An investigation of ventilation control strategies for louver windows in different climate zones

Guaranteeing high indoor air quality and high degree of user satisfaction at the same time is one of the challenges when improving the energy efficiency of a building. Current non-residential buildings mainly use mechanical ventilation systems to ensure high air quality. Mechanical ventilation systems are known for minimising heat losses but at the same time lead to higher installation, operating and maintenance costs. Furthermore, mechanically conditioned rooms may lead to the sick building syndrome caused by the lack of operable windows.

Simulation of control strategies for ventilation systems in commercial buildings

By the end of 2020 all newly constructed buildings have to be nearly zero energy buildings (nZEB). In school and office buildings the ventilation system has a large contribution to the total energy use. A smart control strategy that adjusts the operation of the ventilation to the actual demand can significantly reduce this energy use. Consequently, control systems are becoming an important part of the ventilation system in these nZEB buildings.

Evaluation of some DCV control strategies based on building types

During the recent decades, energy consumption of buildings, together with the costs for operation, has gained increasing concern. HVAC systems stand for a significant share of the total energy consumption in buildings. Demand-controlled ventilation (DCV) has proved to be an efficient system that gives opportunity to strongly reduce energy consumption, especially when contamination loads or temperature load vary during the operating hours. 30-60% energy reduction can be expected by applying proper DCV.


When a building is used only for intermittent occupancy, continuous operation of ventilation system isnot necessary for achieving good indoor air quality during the occupation periods. Such buildings havea great energy saving potential which is not harnessed enough yet. Indeed, energy loss can be avoidedby promoting natural means and managing mechanical ones.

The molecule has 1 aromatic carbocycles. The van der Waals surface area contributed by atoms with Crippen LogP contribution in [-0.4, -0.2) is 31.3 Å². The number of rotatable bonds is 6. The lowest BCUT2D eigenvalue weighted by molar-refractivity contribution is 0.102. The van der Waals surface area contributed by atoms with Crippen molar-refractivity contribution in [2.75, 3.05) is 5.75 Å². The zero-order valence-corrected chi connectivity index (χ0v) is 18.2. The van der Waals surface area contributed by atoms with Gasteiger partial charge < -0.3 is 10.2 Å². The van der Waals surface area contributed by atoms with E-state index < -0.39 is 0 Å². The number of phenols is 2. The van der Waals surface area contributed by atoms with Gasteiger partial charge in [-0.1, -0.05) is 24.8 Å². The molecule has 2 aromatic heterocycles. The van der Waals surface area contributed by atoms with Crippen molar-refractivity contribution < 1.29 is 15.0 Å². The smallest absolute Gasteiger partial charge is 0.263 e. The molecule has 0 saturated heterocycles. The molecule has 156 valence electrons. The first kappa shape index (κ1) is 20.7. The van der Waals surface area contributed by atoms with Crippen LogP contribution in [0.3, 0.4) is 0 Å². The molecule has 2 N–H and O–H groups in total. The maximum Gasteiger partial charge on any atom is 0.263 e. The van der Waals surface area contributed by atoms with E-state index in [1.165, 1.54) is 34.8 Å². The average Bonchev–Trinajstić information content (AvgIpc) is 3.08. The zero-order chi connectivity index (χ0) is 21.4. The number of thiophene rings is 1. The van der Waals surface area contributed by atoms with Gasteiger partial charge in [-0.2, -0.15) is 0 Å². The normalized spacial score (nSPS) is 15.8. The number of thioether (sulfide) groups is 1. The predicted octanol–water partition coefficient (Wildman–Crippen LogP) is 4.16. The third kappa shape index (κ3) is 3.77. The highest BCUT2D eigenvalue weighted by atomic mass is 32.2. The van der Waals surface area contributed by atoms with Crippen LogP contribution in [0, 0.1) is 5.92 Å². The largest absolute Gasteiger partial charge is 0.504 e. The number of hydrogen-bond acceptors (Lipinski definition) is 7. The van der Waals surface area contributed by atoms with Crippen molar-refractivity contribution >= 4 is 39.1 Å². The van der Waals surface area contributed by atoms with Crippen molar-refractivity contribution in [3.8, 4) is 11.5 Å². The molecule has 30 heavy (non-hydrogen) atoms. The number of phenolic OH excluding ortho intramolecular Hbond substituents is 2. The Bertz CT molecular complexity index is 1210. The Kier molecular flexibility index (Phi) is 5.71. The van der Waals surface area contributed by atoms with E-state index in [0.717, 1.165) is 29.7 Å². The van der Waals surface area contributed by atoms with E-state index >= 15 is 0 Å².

Integrated energetic approach for a controlable electrochromic device

The potential of controlling techniques for an electrochromic device is investigated in a systematic way, using both experimental and theoretical tools. Concerning the theoretical part a model was developed in the TRNSYS environment and validated against experimental data. These data were collected from experiments, which were carried out in a PASSYS test cell with a movable wall. Having established a good model performance several cases of window types (such as a 4mm clear window and a low-e double glazing) and controlling strategies for the electrochromic device are simulated.

Ventilation humidity control in residences in hot summer and cold winter region. Part 2: Ventilation humidity control strategies in residences.

On the bases of the definitions of air conditioning period, dehumidifying period and heating period, this paper puts forward to the exchanging conditions and psychometric process of ventilation system in residences. In order to improve on thermal environment quality and indoor air quality (IAQ), new strategies must be found to control both temperature and humidity of ventilation system.

Energy impact of ventilation rates.

As heat exchanges through building envelopes and undesirable internal gains have been reduced in the last years due to energy conservation efforts, the importance of the energy needed to heat, cool and move outdoor air for ventilation has increased in relative tem1s. This study, developed within the European project TIP-VENT (JOULE) aims to study the impact of ventilation air flow rates upon the energy needs of typical buildings. Five real buildings were selected as case-studies: A hotel, an auditorium, an office building, a single-family residence and an apartment building.